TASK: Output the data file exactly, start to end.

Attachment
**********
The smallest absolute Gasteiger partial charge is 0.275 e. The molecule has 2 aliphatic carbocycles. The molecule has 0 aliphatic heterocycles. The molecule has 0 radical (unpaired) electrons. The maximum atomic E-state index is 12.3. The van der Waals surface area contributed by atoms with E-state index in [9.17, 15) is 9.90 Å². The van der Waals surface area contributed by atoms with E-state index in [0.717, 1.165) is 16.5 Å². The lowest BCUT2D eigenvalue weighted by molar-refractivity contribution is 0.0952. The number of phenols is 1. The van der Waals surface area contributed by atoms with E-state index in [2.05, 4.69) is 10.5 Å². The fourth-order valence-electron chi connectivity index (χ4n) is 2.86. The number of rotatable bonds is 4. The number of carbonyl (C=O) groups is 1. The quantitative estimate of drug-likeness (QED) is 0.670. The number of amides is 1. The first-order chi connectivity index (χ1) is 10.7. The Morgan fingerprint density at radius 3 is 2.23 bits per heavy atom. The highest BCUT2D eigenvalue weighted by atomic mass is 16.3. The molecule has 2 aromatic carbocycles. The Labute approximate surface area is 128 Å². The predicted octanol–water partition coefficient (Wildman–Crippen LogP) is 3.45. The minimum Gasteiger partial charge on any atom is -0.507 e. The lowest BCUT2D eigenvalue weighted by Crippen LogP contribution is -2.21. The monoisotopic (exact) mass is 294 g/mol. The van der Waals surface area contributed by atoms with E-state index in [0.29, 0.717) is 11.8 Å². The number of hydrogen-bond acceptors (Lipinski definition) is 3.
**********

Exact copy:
The smallest absolute Gasteiger partial charge is 0.275 e. The molecule has 2 aliphatic carbocycles. The molecule has 0 aliphatic heterocycles. The molecule has 0 radical (unpaired) electrons. The maximum atomic E-state index is 12.3. The van der Waals surface area contributed by atoms with E-state index in [9.17, 15) is 9.90 Å². The van der Waals surface area contributed by atoms with E-state index in [0.717, 1.165) is 16.5 Å². The lowest BCUT2D eigenvalue weighted by molar-refractivity contribution is 0.0952. The number of phenols is 1. The van der Waals surface area contributed by atoms with E-state index in [2.05, 4.69) is 10.5 Å². The fourth-order valence-electron chi connectivity index (χ4n) is 2.86. The number of rotatable bonds is 4. The number of carbonyl (C=O) groups is 1. The quantitative estimate of drug-likeness (QED) is 0.670. The number of amides is 1. The first-order chi connectivity index (χ1) is 10.7. The Morgan fingerprint density at radius 3 is 2.23 bits per heavy atom. The highest BCUT2D eigenvalue weighted by atomic mass is 16.3. The molecule has 2 aromatic carbocycles. The Labute approximate surface area is 128 Å². The predicted octanol–water partition coefficient (Wildman–Crippen LogP) is 3.45. The minimum Gasteiger partial charge on any atom is -0.507 e. The lowest BCUT2D eigenvalue weighted by Crippen LogP contribution is -2.21. The monoisotopic (exact) mass is 294 g/mol. The van der Waals surface area contributed by atoms with E-state index in [0.29, 0.717) is 11.8 Å². The number of hydrogen-bond acceptors (Lipinski definition) is 3.